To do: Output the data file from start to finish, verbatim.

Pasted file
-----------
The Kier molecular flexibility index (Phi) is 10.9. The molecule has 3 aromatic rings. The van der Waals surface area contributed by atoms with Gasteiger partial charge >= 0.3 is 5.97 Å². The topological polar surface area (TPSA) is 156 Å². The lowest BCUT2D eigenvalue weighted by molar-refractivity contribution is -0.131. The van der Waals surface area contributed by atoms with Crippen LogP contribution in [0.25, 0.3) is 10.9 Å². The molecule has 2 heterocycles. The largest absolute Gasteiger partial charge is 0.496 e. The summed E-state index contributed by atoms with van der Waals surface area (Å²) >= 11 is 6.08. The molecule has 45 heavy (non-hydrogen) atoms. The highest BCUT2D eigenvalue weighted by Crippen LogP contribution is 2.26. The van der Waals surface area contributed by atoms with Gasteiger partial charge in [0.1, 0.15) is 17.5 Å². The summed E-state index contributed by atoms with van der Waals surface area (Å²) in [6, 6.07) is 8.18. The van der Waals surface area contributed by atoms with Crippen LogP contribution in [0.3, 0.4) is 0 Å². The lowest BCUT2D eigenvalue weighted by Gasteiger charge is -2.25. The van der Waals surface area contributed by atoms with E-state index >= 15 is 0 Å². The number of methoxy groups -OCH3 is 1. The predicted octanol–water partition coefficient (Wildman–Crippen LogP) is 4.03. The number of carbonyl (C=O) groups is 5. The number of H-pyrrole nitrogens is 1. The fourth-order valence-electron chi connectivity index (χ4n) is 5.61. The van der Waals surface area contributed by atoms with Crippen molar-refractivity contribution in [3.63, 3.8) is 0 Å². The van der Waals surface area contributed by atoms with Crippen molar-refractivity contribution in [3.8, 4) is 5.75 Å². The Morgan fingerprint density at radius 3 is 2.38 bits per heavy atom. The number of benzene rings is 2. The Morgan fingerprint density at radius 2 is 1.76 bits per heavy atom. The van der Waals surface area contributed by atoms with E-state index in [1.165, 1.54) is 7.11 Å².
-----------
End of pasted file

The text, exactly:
The Kier molecular flexibility index (Phi) is 10.9. The molecule has 3 aromatic rings. The van der Waals surface area contributed by atoms with Gasteiger partial charge >= 0.3 is 5.97 Å². The topological polar surface area (TPSA) is 156 Å². The lowest BCUT2D eigenvalue weighted by molar-refractivity contribution is -0.131. The van der Waals surface area contributed by atoms with Crippen LogP contribution in [0.25, 0.3) is 10.9 Å². The molecule has 2 heterocycles. The largest absolute Gasteiger partial charge is 0.496 e. The summed E-state index contributed by atoms with van der Waals surface area (Å²) >= 11 is 6.08. The molecule has 45 heavy (non-hydrogen) atoms. The highest BCUT2D eigenvalue weighted by Crippen LogP contribution is 2.26. The van der Waals surface area contributed by atoms with Gasteiger partial charge in [0.1, 0.15) is 17.5 Å². The summed E-state index contributed by atoms with van der Waals surface area (Å²) in [6, 6.07) is 8.18. The van der Waals surface area contributed by atoms with Crippen LogP contribution in [0.3, 0.4) is 0 Å². The lowest BCUT2D eigenvalue weighted by Gasteiger charge is -2.25. The van der Waals surface area contributed by atoms with E-state index >= 15 is 0 Å². The number of methoxy groups -OCH3 is 1. The predicted octanol–water partition coefficient (Wildman–Crippen LogP) is 4.03. The number of carbonyl (C=O) groups is 5. The number of H-pyrrole nitrogens is 1. The fourth-order valence-electron chi connectivity index (χ4n) is 5.61. The van der Waals surface area contributed by atoms with Crippen molar-refractivity contribution in [3.63, 3.8) is 0 Å². The van der Waals surface area contributed by atoms with Crippen molar-refractivity contribution in [3.8, 4) is 5.75 Å². The Morgan fingerprint density at radius 3 is 2.38 bits per heavy atom. The number of benzene rings is 2. The Morgan fingerprint density at radius 2 is 1.76 bits per heavy atom. The van der Waals surface area contributed by atoms with E-state index in [1.165, 1.54) is 7.11 Å².